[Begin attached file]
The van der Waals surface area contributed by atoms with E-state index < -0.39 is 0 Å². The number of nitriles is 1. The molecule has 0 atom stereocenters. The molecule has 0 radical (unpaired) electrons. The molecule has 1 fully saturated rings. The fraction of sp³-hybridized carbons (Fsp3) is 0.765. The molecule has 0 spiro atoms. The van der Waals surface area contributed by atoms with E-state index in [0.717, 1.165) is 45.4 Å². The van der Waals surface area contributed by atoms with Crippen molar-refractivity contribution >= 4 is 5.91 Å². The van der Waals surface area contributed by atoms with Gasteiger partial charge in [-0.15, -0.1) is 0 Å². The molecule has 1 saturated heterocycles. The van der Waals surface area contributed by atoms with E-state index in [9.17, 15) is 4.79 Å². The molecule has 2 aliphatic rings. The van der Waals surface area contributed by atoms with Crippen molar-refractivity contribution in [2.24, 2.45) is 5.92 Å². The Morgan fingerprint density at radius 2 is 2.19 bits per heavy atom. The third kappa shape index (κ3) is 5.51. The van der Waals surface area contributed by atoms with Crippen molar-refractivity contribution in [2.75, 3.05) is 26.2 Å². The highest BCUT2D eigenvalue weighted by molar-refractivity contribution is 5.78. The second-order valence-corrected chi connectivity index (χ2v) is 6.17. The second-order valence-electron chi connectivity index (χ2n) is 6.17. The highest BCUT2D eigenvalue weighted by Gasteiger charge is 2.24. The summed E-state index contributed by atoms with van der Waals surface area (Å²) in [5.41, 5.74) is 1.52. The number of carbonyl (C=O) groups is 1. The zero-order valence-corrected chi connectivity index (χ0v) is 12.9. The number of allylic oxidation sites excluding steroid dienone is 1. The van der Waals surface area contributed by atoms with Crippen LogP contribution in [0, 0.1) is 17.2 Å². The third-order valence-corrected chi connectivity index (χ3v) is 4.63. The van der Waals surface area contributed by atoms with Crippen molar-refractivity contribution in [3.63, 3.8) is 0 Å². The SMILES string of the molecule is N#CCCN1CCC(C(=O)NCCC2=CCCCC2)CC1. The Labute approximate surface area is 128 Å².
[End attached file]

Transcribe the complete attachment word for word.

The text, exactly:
The van der Waals surface area contributed by atoms with E-state index < -0.39 is 0 Å². The number of nitriles is 1. The molecule has 0 atom stereocenters. The molecule has 0 radical (unpaired) electrons. The molecule has 1 fully saturated rings. The fraction of sp³-hybridized carbons (Fsp3) is 0.765. The molecule has 0 spiro atoms. The van der Waals surface area contributed by atoms with E-state index in [0.717, 1.165) is 45.4 Å². The van der Waals surface area contributed by atoms with Crippen molar-refractivity contribution >= 4 is 5.91 Å². The van der Waals surface area contributed by atoms with Gasteiger partial charge in [-0.15, -0.1) is 0 Å². The molecule has 1 saturated heterocycles. The van der Waals surface area contributed by atoms with E-state index in [9.17, 15) is 4.79 Å². The molecule has 2 aliphatic rings. The van der Waals surface area contributed by atoms with Crippen molar-refractivity contribution in [2.24, 2.45) is 5.92 Å². The Morgan fingerprint density at radius 2 is 2.19 bits per heavy atom. The third kappa shape index (κ3) is 5.51. The van der Waals surface area contributed by atoms with Crippen molar-refractivity contribution in [2.75, 3.05) is 26.2 Å². The highest BCUT2D eigenvalue weighted by molar-refractivity contribution is 5.78. The second-order valence-corrected chi connectivity index (χ2v) is 6.17. The second-order valence-electron chi connectivity index (χ2n) is 6.17. The highest BCUT2D eigenvalue weighted by Gasteiger charge is 2.24. The summed E-state index contributed by atoms with van der Waals surface area (Å²) in [5.41, 5.74) is 1.52. The number of carbonyl (C=O) groups is 1. The zero-order valence-corrected chi connectivity index (χ0v) is 12.9. The number of allylic oxidation sites excluding steroid dienone is 1. The van der Waals surface area contributed by atoms with Crippen LogP contribution in [0, 0.1) is 17.2 Å². The third-order valence-corrected chi connectivity index (χ3v) is 4.63. The van der Waals surface area contributed by atoms with Crippen molar-refractivity contribution in [3.63, 3.8) is 0 Å². The SMILES string of the molecule is N#CCCN1CCC(C(=O)NCCC2=CCCCC2)CC1. The Labute approximate surface area is 128 Å².